Mercedes Chief Technical Officer Mike Elliott leaves Silver Arrows
Mercedes have parted ways with their Chief Technical Officer Mike Elliott after 11 years together.
Elliott moved into the role six months ago, swapping positions with now-Technical Director James Allison.
His remit was to develop a technical strategy to “renew the team’s technical capability for the years ahead” after a difficult period where they have been comprehensively beaten by Red Bull.
Mercedes say now that plan is in the process of delivery Elliott has “decided to take a break from the sport in the coming months, before deciding upon his next challenge”.
Mercedes Team Principal Toto Wolff said: “Mike has been one of the pillars of the team’s achievements over the past decade and it’s with truly mixed feelings that we say goodbye to him today.
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“Mike is a fiercely intelligent technical brain and a great team-player; he has made a strong contribution not just to winning racing cars but also to building the culture of our team.
“But on the other side, it’s clear that he’s ready for new adventures beyond Mercedes – so I know this is the right step for him to take, too. He leaves the team today with our thanks for the effort, commitment, and expertise he has brought to the team over the past 11 years – and our very best wishes for the future.”
Elliott added: “It has been one of the great privileges of my career to be part of this Mercedes team. During my time, I have seen it grow from a group of people pulling together to win races, then a first championship, to winning a record eight consecutive constructors’ championships – and I am proud to have made my contribution to that journey.
“Although the last two seasons have not seen us winning races in the manner we aspire to, they have tested us in many other ways – and forced us to question our fundamental assumptions about how we deliver performance. During the past six months, I have enjoyed developing the technical strategy that we hope can provide the foundations of the team’s next cycle of success.
“I have decided that now is the right time to make my next step beyond Mercedes – first to pause and take stock, after 23 years of working flat-out in this sport, and then to find my next challenge. I would like to thank my team-mates for a fantastic 12 seasons together and wish them every success for the years to come.”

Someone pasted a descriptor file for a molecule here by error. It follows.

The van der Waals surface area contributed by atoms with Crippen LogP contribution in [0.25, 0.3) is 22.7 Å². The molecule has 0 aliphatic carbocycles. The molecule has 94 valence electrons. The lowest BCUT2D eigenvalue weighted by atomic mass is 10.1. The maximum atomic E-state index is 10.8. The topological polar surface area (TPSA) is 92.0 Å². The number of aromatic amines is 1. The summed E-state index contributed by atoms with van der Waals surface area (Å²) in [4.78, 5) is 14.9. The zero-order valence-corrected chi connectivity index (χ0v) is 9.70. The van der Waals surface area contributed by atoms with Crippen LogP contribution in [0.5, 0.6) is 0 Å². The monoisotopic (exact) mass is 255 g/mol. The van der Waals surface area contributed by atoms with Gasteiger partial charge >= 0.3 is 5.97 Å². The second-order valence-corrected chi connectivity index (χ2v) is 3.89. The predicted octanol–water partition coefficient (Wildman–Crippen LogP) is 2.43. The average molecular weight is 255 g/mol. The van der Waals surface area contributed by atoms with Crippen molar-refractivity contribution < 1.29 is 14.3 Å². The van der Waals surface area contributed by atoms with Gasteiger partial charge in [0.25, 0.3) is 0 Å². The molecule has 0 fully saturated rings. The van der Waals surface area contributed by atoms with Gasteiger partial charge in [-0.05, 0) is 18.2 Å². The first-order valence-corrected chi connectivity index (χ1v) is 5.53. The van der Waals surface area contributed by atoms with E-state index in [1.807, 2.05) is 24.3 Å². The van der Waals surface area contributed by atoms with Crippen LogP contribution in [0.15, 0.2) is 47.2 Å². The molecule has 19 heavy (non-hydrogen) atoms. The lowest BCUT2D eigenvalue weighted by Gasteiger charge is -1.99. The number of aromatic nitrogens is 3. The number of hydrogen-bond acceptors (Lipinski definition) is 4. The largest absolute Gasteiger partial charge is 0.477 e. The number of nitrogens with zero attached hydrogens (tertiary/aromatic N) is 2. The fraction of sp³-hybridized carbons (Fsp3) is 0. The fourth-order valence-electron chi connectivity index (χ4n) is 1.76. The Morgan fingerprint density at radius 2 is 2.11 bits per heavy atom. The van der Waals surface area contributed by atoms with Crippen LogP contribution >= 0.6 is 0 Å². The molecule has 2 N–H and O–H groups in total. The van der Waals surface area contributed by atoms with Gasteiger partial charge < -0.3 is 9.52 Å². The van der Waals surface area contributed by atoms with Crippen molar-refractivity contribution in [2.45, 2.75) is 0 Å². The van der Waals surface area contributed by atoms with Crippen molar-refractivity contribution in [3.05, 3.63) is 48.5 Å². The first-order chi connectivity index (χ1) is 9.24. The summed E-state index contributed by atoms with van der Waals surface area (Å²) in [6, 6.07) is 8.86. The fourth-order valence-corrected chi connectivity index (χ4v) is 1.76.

It ends a 23-year tenure in Formula 1 for Elliott, that began as an aerodynamicist in 2000 and then saw him fill a series of front-line roles. He progressed through the team as head of aerodynamics, then technology director and Technical Director before taking the CTO role in April.
It remains unclear if Elliott will be replaced in the role.
Mercedes are currently second in the constructors’ championship, 22 points clear of Ferrari with three Grands Prix to go.
The team are already heavily focused on their 2024 car, with trackside chief Andrew Shovlin having already said next year’s machine will feature “quite considerable” changes as they look to return to winning ways.
F1 Correspondent Lawrence Barretto says…
Mike Elliott’s departure was unexpected and comes at a time when the messaging coming out of Mercedes is that the Silver Arrows have understood where they went wrong with this year’s car and have great plans to change things up for their 2024 challenger.
Elliott was a popular member of the Mercedes team and someone who was a pleasure to deal with from a media perspective, the 49-year-old’s immense passion for the sport and technological advancement oozing out when you spoke to him.
He held various roles in the team through their dominant period in the hybrid turbo era and is considered to have played a key role in helping them win seven drivers’ world championships and eight constructors’ world titles.
However, he was also at the team at a time in a significant technical role when they have struggled to get on top of the two very troublesome cars designed for the new era of F1 machinery.
Multiple discussions between the two parties have decided that this is the right time for change, with Elliott taking some time to have a break for the first time in more than two decades to understand what his future holds.
Mercedes have endured multiple switches across their senior structure over the last few years, so they will be well versed in dealing with the latest move and activating the relevant succession plan when they see fit.
How they move on from this latest change will have a key impact on their plan of attack to return to winning ways and take the fight to Red Bull.